However, the tourism industry is not entirely innocent of the possible tightening. Time and again in the past, there have been violations of applicable nature and environmental protection regulations by operators, especially last year, according to Svalbard’s administration. Among the most serious was the unauthorized entry into a bird sanctuary to view a polar bear and her cubs at close range. Observers of the scenes had stated at the time that the boats had also been too close to the bears in the process. Admittedly, those responsible were fined. But such incidents are grist to the mill of the authorities, who have declared that they want to prevent such disturbances and rule violations in the future with the new measures.

At least one proposal that resulted from the consultation process could still be pursued, according to the agency: a licensing procedure in which only providers with valid licenses are allowed to offer tourist activities. But nothing more can be learned at this stage. When asked by some representatives of tourist activities on Svalbard, they say that it is now necessary to wait and see what the Norwegian government does with the proposals of the environmental authority. This is likely to take some time and not affect operations this year, AECO says when asked.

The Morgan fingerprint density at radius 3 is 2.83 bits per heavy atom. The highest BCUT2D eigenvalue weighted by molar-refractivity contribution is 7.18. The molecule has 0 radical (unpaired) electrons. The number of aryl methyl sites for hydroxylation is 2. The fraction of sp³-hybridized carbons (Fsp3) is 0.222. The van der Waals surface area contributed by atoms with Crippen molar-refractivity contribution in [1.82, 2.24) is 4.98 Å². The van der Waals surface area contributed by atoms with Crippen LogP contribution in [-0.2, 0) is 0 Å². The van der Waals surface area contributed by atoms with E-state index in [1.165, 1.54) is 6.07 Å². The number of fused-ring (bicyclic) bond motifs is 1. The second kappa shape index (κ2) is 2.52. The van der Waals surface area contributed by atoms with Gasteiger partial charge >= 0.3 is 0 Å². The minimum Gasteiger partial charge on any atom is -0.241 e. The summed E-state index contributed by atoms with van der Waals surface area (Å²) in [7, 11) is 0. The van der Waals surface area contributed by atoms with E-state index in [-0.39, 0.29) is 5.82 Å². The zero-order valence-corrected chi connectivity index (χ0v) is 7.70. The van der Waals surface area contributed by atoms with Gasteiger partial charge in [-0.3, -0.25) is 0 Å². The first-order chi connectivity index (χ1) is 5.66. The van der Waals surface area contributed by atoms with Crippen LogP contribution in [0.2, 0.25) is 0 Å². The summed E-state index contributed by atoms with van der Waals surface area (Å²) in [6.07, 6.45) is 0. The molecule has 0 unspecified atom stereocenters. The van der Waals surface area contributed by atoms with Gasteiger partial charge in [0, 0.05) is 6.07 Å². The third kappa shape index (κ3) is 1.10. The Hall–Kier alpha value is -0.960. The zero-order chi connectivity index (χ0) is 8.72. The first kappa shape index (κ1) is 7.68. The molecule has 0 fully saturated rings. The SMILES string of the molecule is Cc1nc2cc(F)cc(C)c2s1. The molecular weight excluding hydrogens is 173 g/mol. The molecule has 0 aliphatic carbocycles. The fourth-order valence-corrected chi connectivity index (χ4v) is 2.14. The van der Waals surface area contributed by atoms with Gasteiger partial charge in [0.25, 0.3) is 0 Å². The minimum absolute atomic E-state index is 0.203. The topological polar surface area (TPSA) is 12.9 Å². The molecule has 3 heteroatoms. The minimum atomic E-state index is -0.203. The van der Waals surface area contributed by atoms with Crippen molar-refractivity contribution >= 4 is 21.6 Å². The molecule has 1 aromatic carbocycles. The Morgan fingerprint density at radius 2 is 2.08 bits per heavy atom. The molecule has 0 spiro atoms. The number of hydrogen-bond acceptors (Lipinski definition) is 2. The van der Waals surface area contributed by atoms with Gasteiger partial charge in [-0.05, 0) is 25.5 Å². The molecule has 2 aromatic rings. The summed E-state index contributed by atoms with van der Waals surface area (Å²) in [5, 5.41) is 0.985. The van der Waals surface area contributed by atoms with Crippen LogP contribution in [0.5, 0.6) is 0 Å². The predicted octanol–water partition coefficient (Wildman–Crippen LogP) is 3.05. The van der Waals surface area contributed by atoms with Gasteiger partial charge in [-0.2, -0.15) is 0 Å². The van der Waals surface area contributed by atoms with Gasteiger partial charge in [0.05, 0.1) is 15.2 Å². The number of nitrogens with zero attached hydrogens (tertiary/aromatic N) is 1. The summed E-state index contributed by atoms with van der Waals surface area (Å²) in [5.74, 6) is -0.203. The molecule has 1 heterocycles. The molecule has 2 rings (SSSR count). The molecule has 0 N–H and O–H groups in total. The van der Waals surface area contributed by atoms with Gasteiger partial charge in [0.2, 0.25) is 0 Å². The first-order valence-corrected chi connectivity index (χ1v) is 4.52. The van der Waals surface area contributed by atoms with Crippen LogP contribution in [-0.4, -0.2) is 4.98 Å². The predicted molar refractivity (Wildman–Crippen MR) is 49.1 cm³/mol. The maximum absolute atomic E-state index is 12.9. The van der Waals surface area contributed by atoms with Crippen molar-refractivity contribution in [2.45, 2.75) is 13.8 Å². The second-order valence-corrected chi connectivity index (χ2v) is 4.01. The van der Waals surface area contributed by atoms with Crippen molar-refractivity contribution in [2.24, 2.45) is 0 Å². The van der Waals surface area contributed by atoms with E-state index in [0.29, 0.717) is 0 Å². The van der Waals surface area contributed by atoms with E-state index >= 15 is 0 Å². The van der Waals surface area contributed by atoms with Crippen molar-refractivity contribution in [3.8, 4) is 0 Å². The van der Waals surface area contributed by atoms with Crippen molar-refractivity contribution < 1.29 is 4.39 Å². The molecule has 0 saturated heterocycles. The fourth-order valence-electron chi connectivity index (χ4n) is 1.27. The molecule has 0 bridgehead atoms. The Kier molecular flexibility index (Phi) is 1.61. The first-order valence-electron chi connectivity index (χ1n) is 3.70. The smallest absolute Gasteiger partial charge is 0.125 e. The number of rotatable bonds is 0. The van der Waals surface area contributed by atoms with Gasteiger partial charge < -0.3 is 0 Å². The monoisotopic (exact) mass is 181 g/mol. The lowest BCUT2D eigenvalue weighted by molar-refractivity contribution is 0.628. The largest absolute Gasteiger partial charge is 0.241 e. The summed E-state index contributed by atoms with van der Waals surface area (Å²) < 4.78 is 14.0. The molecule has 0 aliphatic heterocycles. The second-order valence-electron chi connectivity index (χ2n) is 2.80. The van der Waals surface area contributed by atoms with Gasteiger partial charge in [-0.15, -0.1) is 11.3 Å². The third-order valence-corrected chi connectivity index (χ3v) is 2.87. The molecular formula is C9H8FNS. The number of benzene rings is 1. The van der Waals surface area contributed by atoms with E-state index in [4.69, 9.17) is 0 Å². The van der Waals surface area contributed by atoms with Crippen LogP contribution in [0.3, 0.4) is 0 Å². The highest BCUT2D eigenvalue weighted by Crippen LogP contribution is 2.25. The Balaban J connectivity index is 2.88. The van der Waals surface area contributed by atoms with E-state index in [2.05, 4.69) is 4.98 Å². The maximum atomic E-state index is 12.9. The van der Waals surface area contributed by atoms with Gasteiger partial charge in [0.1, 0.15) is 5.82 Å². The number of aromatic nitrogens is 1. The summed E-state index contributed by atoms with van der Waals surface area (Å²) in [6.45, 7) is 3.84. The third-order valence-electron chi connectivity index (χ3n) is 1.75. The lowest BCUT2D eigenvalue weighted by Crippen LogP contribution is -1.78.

But this now also marks the beginning of a period of uncertainty and insecurity for tourism businesses, especially those in the shipping sector, which, according to the authority, is the main target of the measures. Where the journey will end up is difficult to say. Some local representatives in Longyearbyen and experts from the travel industry believe that the end result could be a scheme similar to the Galapagos Islands with guided tours at designated and appropriately prepared sites with a strict visitor regime in terms of the number of guests landed and their length of stay. But whether that would actually be the goal, or another mutually acceptable solution can be found, is still up in the stars, or better, in the aurora borealis over Svalbard.

Dr Michael Wenger, PolarJournal

Link to the website of the Norwegian Environmental Protection Agency and their proposals (as pdf, in Norwegian).